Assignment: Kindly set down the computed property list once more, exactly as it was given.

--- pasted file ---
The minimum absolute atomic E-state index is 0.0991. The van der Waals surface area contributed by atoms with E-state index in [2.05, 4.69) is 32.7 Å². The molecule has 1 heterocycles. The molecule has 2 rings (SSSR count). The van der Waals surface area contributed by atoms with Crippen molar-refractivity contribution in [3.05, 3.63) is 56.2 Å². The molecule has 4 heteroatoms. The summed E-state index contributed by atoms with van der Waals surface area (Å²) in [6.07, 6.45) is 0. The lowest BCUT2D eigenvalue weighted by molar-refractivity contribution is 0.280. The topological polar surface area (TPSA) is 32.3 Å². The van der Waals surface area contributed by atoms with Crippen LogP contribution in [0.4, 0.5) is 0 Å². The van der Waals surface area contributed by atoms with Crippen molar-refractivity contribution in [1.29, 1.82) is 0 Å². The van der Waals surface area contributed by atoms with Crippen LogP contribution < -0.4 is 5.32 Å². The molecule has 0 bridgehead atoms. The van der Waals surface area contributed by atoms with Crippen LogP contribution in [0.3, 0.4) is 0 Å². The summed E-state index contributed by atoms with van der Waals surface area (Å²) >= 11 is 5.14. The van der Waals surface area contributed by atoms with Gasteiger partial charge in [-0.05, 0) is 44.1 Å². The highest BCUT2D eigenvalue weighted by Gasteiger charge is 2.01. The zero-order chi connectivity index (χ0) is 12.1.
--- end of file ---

The minimum absolute atomic E-state index is 0.0991. The van der Waals surface area contributed by atoms with E-state index in [2.05, 4.69) is 32.7 Å². The molecule has 1 heterocycles. The molecule has 2 rings (SSSR count). The van der Waals surface area contributed by atoms with Crippen molar-refractivity contribution in [3.05, 3.63) is 56.2 Å². The molecule has 4 heteroatoms. The summed E-state index contributed by atoms with van der Waals surface area (Å²) in [6.07, 6.45) is 0. The lowest BCUT2D eigenvalue weighted by molar-refractivity contribution is 0.280. The topological polar surface area (TPSA) is 32.3 Å². The van der Waals surface area contributed by atoms with Crippen LogP contribution in [0.4, 0.5) is 0 Å². The van der Waals surface area contributed by atoms with Crippen molar-refractivity contribution in [1.29, 1.82) is 0 Å². The van der Waals surface area contributed by atoms with Crippen LogP contribution < -0.4 is 5.32 Å². The molecule has 0 bridgehead atoms. The van der Waals surface area contributed by atoms with Crippen LogP contribution in [0.3, 0.4) is 0 Å². The summed E-state index contributed by atoms with van der Waals surface area (Å²) >= 11 is 5.14. The van der Waals surface area contributed by atoms with Gasteiger partial charge in [-0.05, 0) is 44.1 Å². The highest BCUT2D eigenvalue weighted by Gasteiger charge is 2.01. The zero-order chi connectivity index (χ0) is 12.1.